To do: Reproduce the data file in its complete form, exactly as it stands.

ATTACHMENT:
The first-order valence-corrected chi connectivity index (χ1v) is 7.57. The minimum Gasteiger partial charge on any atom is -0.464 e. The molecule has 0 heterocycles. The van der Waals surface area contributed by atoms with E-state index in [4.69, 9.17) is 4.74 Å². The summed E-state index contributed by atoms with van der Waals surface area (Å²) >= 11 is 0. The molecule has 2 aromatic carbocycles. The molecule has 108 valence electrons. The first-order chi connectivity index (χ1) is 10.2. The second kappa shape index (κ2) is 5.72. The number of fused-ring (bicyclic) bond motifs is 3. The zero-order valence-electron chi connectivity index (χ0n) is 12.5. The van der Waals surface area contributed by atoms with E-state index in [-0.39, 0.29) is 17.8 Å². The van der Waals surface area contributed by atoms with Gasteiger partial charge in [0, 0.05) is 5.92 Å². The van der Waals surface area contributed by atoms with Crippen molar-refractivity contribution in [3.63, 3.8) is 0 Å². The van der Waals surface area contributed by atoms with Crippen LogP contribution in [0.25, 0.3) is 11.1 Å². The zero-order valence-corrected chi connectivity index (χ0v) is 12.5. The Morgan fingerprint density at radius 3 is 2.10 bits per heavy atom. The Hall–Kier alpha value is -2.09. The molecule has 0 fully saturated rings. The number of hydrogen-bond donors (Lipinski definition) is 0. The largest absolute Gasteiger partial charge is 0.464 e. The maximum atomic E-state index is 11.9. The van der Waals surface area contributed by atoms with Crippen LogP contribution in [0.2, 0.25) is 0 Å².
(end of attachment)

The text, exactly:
The first-order valence-corrected chi connectivity index (χ1v) is 7.57. The minimum Gasteiger partial charge on any atom is -0.464 e. The molecule has 0 heterocycles. The van der Waals surface area contributed by atoms with E-state index in [4.69, 9.17) is 4.74 Å². The summed E-state index contributed by atoms with van der Waals surface area (Å²) >= 11 is 0. The molecule has 2 aromatic carbocycles. The molecule has 108 valence electrons. The first-order chi connectivity index (χ1) is 10.2. The second kappa shape index (κ2) is 5.72. The number of fused-ring (bicyclic) bond motifs is 3. The zero-order valence-electron chi connectivity index (χ0n) is 12.5. The van der Waals surface area contributed by atoms with E-state index in [-0.39, 0.29) is 17.8 Å². The van der Waals surface area contributed by atoms with Gasteiger partial charge in [0, 0.05) is 5.92 Å². The van der Waals surface area contributed by atoms with Crippen molar-refractivity contribution in [3.63, 3.8) is 0 Å². The van der Waals surface area contributed by atoms with Crippen LogP contribution in [0.25, 0.3) is 11.1 Å². The zero-order valence-corrected chi connectivity index (χ0v) is 12.5. The Morgan fingerprint density at radius 3 is 2.10 bits per heavy atom. The Hall–Kier alpha value is -2.09. The molecule has 0 fully saturated rings. The number of hydrogen-bond donors (Lipinski definition) is 0. The largest absolute Gasteiger partial charge is 0.464 e. The maximum atomic E-state index is 11.9. The van der Waals surface area contributed by atoms with Crippen LogP contribution in [0.2, 0.25) is 0 Å².